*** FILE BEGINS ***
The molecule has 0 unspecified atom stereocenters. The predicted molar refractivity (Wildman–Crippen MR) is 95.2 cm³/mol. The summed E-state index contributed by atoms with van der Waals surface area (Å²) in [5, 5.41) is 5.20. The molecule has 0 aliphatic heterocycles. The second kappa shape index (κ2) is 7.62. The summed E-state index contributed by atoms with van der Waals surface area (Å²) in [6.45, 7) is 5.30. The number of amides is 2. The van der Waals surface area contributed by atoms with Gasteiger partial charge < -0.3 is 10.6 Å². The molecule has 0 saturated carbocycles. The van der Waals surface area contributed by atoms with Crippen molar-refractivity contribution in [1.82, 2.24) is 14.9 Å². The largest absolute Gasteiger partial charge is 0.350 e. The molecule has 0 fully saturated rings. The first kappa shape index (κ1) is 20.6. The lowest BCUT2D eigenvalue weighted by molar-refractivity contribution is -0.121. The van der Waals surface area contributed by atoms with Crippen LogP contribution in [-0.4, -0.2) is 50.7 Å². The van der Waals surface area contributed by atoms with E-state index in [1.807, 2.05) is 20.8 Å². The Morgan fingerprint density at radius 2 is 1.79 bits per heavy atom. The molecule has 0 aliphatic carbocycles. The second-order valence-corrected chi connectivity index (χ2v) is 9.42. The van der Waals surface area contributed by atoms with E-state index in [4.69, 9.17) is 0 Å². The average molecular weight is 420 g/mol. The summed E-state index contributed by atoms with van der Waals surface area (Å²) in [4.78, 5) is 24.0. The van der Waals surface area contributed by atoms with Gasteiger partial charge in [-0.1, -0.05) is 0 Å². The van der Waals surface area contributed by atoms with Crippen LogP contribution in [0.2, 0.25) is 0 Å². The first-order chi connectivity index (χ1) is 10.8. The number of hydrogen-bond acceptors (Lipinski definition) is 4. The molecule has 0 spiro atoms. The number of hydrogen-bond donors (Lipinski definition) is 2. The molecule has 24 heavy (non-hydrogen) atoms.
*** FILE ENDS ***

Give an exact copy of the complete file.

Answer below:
The molecule has 0 unspecified atom stereocenters. The predicted molar refractivity (Wildman–Crippen MR) is 95.2 cm³/mol. The summed E-state index contributed by atoms with van der Waals surface area (Å²) in [5, 5.41) is 5.20. The molecule has 0 aliphatic heterocycles. The second kappa shape index (κ2) is 7.62. The summed E-state index contributed by atoms with van der Waals surface area (Å²) in [6.45, 7) is 5.30. The number of amides is 2. The van der Waals surface area contributed by atoms with Gasteiger partial charge < -0.3 is 10.6 Å². The molecule has 0 saturated carbocycles. The van der Waals surface area contributed by atoms with Crippen molar-refractivity contribution in [1.82, 2.24) is 14.9 Å². The largest absolute Gasteiger partial charge is 0.350 e. The molecule has 0 fully saturated rings. The first kappa shape index (κ1) is 20.6. The lowest BCUT2D eigenvalue weighted by molar-refractivity contribution is -0.121. The van der Waals surface area contributed by atoms with Crippen LogP contribution in [-0.4, -0.2) is 50.7 Å². The van der Waals surface area contributed by atoms with E-state index in [1.807, 2.05) is 20.8 Å². The Morgan fingerprint density at radius 2 is 1.79 bits per heavy atom. The molecule has 0 aliphatic carbocycles. The second-order valence-corrected chi connectivity index (χ2v) is 9.42. The van der Waals surface area contributed by atoms with E-state index in [4.69, 9.17) is 0 Å². The average molecular weight is 420 g/mol. The summed E-state index contributed by atoms with van der Waals surface area (Å²) in [4.78, 5) is 24.0. The van der Waals surface area contributed by atoms with Gasteiger partial charge in [-0.1, -0.05) is 0 Å². The van der Waals surface area contributed by atoms with Crippen LogP contribution in [0.2, 0.25) is 0 Å². The first-order chi connectivity index (χ1) is 10.8. The number of hydrogen-bond acceptors (Lipinski definition) is 4. The molecule has 0 spiro atoms. The number of hydrogen-bond donors (Lipinski definition) is 2. The molecule has 24 heavy (non-hydrogen) atoms.